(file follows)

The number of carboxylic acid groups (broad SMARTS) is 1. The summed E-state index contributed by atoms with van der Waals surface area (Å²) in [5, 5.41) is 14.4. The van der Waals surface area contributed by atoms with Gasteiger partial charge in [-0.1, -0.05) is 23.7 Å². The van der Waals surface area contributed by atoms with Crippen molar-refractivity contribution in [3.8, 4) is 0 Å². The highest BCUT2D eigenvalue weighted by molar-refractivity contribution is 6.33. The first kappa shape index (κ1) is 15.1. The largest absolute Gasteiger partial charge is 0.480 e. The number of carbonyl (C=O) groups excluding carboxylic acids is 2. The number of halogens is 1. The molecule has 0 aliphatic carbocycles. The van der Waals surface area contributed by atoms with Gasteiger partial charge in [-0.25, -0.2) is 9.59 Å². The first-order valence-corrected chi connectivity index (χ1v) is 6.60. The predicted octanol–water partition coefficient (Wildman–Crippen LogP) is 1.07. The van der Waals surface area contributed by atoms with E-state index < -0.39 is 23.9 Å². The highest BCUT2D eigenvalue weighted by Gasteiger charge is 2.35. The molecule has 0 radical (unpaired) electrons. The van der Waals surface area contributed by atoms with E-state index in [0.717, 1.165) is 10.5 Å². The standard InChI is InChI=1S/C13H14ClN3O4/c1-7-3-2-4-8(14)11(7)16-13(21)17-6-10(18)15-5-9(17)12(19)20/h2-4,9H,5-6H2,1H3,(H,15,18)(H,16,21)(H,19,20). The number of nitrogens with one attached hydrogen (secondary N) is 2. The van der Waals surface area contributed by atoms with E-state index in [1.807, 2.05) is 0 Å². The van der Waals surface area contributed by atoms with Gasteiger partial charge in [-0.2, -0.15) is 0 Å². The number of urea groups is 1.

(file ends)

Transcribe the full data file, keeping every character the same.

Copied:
The number of carboxylic acid groups (broad SMARTS) is 1. The summed E-state index contributed by atoms with van der Waals surface area (Å²) in [5, 5.41) is 14.4. The van der Waals surface area contributed by atoms with Gasteiger partial charge in [-0.1, -0.05) is 23.7 Å². The van der Waals surface area contributed by atoms with Crippen molar-refractivity contribution in [3.8, 4) is 0 Å². The highest BCUT2D eigenvalue weighted by molar-refractivity contribution is 6.33. The first kappa shape index (κ1) is 15.1. The largest absolute Gasteiger partial charge is 0.480 e. The number of carbonyl (C=O) groups excluding carboxylic acids is 2. The number of halogens is 1. The molecule has 0 aliphatic carbocycles. The van der Waals surface area contributed by atoms with Gasteiger partial charge in [-0.25, -0.2) is 9.59 Å². The first-order valence-corrected chi connectivity index (χ1v) is 6.60. The predicted octanol–water partition coefficient (Wildman–Crippen LogP) is 1.07. The van der Waals surface area contributed by atoms with E-state index < -0.39 is 23.9 Å². The highest BCUT2D eigenvalue weighted by Gasteiger charge is 2.35. The molecule has 0 radical (unpaired) electrons. The van der Waals surface area contributed by atoms with E-state index in [0.717, 1.165) is 10.5 Å². The standard InChI is InChI=1S/C13H14ClN3O4/c1-7-3-2-4-8(14)11(7)16-13(21)17-6-10(18)15-5-9(17)12(19)20/h2-4,9H,5-6H2,1H3,(H,15,18)(H,16,21)(H,19,20). The number of nitrogens with one attached hydrogen (secondary N) is 2. The van der Waals surface area contributed by atoms with E-state index in [1.807, 2.05) is 0 Å². The van der Waals surface area contributed by atoms with Gasteiger partial charge in [-0.2, -0.15) is 0 Å². The number of urea groups is 1.